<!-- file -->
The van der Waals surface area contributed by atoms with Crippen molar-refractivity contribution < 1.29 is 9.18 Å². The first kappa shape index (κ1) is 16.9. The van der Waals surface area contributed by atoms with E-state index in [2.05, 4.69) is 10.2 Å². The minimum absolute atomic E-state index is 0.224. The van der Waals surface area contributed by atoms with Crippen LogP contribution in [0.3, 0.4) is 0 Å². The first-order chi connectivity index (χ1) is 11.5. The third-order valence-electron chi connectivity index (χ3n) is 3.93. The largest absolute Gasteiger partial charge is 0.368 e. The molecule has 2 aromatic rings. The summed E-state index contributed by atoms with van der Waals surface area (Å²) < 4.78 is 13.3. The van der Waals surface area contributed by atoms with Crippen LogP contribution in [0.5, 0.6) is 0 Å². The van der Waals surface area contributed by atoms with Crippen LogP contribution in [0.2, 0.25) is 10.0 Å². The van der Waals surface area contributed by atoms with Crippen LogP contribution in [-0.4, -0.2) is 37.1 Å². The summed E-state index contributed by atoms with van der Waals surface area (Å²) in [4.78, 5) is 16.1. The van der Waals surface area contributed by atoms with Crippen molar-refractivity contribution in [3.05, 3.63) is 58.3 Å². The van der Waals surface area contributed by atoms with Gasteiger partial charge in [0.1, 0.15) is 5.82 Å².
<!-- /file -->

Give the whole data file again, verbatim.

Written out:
The van der Waals surface area contributed by atoms with Crippen molar-refractivity contribution < 1.29 is 9.18 Å². The first kappa shape index (κ1) is 16.9. The van der Waals surface area contributed by atoms with E-state index in [2.05, 4.69) is 10.2 Å². The minimum absolute atomic E-state index is 0.224. The van der Waals surface area contributed by atoms with Crippen LogP contribution in [0.3, 0.4) is 0 Å². The first-order chi connectivity index (χ1) is 11.5. The third-order valence-electron chi connectivity index (χ3n) is 3.93. The largest absolute Gasteiger partial charge is 0.368 e. The molecule has 2 aromatic rings. The summed E-state index contributed by atoms with van der Waals surface area (Å²) < 4.78 is 13.3. The van der Waals surface area contributed by atoms with Crippen LogP contribution in [0.5, 0.6) is 0 Å². The van der Waals surface area contributed by atoms with Crippen LogP contribution in [0.2, 0.25) is 10.0 Å². The van der Waals surface area contributed by atoms with Crippen LogP contribution in [-0.4, -0.2) is 37.1 Å². The summed E-state index contributed by atoms with van der Waals surface area (Å²) in [4.78, 5) is 16.1. The van der Waals surface area contributed by atoms with Crippen molar-refractivity contribution in [3.05, 3.63) is 58.3 Å². The van der Waals surface area contributed by atoms with Gasteiger partial charge in [0.1, 0.15) is 5.82 Å².